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Andreas v. Catskill Mountain Lodging

SUPREME COURT OF THE STATE OF NEW YORK APPELLATE DIVISION SECOND JUDICIAL DEPARTMENT


March 3, 2009

CHRISTOS ANDREAS, APPELLANT,
v.
CATSKILL MOUNTAIN LODGING, LLC, ET AL., RESPONDENTS, ET AL., DEFENDANTS.

In an action to recover damages for personal injuries, the plaintiff appeals, as limited by his brief, (1) from so much of an order of the Supreme Court, Queens County (Elliot, J.), entered September 14, 2007, as denied that branch of his motion which was for summary judgment on the issue of liability on so much of the complaint as alleged a violation of Labor Law § 240(1) insofar as asserted against the defendants Catskill Mountain Lodging, LLC, and Yakov Bletnitsky, and (2) from so much of an order of the same court entered February 27, 2008, as, upon reargument, adhered to the original determination.

Published by New York State Law Reporting Bureau pursuant to Judiciary Law § 431.

This opinion is uncorrected and subject to revision before publication in the Official Reports.

PETER B. SKELOS, J.P., DANIEL D. ANGIOLILLO, RUTH C. BALKIN & JOHN M. LEVENTHAL, JJ.

(Index No. 11667/05)

DECISION & ORDER

ORDERED that the appeal from the order entered September 14, 2007, is dismissed, as that order was superseded by the order entered February 27, 2008, made upon reargument; and it is further,

ORDERED that the order entered February 27, 2008, is affirmed insofar as appealed from; and it is further,

ORDERED that one bill of costs is awarded to the respondents.

The plaintiff was injured during the course of his employment, when he fell from a scaffold that collapsed while he was using a nail gun in the construction of a one-family home. The plaintiff commenced this action against, among others, Catskill Mountain Lodging, LLC, and Yakov Bletnitsky (hereinafter together the respondents), to recover damages for negligence and for alleged violations of Labor Law §§ 200, 240(1), and 241(6), and moved for summary judgment on the issue of liability against the respondents. The Supreme Court denied that branch of the motion which was for summary judgment on the issue of liability on so much of the complaint as alleged a violation of Labor Law § 240(1) insofar as asserted against the respondents. Upon reargument, the Supreme Court adhered to its original determination, stating with respect to the question of whether the respondents were entitled to the homeowner's exemption under the statute, that "[a] triable issue of material fact was found to exist given the defendant Bletnitksky's testimony that he was ready to build a house for himself and that he had not talked about selling the subject house."

Labor Law § 240 imposes a non-delegable duty upon contractors and owners to provide scaffolding and other adequate and reasonable protection to persons employed in construction, excavation, or demolition. However, the owners of one- and two-family dwellings who do not direct or control the work are statutorily exempt from liability (see Piedra v Matos, 40 AD3d 610, 611; Roach v Hernandez, 38 AD3d 743, 744; Ramirez v Begum, 35 AD3d 578; Small v Gutleber, 299 AD2d 536, 537). The homeowner's exemption does not apply, however, where "[t]he aim of the construction [is] to further a commercial enterprise" such as constructing a new home for sale (see Morgan v Rosselli, 9 AD3d 417, 419).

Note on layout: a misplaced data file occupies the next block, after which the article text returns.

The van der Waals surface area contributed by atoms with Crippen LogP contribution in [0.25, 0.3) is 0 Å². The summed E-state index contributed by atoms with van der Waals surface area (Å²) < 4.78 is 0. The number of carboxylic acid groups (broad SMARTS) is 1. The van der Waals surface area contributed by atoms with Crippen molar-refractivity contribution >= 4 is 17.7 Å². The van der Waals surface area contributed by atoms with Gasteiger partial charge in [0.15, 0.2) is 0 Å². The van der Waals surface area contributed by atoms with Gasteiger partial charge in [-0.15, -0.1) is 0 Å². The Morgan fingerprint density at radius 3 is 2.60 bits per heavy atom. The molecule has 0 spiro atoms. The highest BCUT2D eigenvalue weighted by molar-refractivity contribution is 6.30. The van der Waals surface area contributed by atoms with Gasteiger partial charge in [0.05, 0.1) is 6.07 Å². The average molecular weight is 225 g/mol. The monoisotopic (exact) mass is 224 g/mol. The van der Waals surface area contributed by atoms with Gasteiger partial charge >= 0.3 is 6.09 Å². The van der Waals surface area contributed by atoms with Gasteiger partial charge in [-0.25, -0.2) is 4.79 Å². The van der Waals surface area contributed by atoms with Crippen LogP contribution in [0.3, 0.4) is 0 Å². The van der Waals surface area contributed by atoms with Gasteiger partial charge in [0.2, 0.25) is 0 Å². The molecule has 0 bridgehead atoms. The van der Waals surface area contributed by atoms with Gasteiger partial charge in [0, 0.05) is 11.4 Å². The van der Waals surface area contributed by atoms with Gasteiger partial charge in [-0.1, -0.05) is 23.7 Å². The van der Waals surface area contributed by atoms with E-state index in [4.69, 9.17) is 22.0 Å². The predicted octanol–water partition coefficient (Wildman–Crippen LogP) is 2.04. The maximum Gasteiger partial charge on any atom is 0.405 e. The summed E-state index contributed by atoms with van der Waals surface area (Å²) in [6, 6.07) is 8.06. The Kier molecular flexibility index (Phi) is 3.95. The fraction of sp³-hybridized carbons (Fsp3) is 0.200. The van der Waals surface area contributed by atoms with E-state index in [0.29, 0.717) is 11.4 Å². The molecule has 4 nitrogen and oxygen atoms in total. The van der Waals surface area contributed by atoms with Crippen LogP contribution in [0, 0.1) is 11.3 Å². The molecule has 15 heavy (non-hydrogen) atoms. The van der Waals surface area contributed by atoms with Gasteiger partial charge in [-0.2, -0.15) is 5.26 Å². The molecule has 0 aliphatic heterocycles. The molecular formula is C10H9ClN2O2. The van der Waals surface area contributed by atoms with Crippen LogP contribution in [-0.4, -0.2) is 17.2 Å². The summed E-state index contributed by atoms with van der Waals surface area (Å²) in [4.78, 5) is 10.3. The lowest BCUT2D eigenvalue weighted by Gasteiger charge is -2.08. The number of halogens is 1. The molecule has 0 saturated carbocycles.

The plaintiff made a prima facie showing of his entitlement to judgment as a matter of law on the issue of liability on so much of the complaint as alleged a violation of Labor Law § 240(1) insofar as asserted against the respondents by establishing that they were not entitled to the homeowner's exemption. The plaintiff submitted the affidavit of Jeff Prince, who attested that he was acting as the respondents' real estate broker with respect to the marketing and selling of the subject property during "various stages of construction," including those which "extended after the date" of the plaintiff's accident in 2005. In opposition, the respondents submitted, inter alia, the deposition testimony of Bletnitsky, who testified that he was having the house built for himself and that he did not have discussions with Prince with respect to selling the house until sometime in 2006. Accordingly, the Supreme Court properly determined that there were triable issues of fact as to whether the aim of the construction was to further a commercial enterprise (see Morgan v Rosselli, 9 AD3d 417, 418-419; Van Amerogen v Donnini, 78 NY2d 880, 882-883), such that the single-family homeowner's exemption would not apply, or whether that exemption should apply.

To the extent the plaintiff raises issues regarding that branch of his motion which was for summary judgment on the issue of liability on so much of the complaint as was to recover damages for negligence and alleged violations of Labor Law §§ 200 and 241(6) insofar as asserted against the respondents, such issues are not properly before us as that branch of the motion remains pending and undecided (see Katz v Katz, 68 AD2d 536, 542-543).

The plaintiff's remaining contention regarding alleged Industrial Code violations raised in his reply papers in connection with that branch of his motion addressed by the Supreme Court is not properly before this Court (see Zezula v City of New York, 19 AD3d 409, 411).

SKELOS, J.P., ANGIOLILLO, BALKIN and LEVENTHAL, JJ., concur.

20090303

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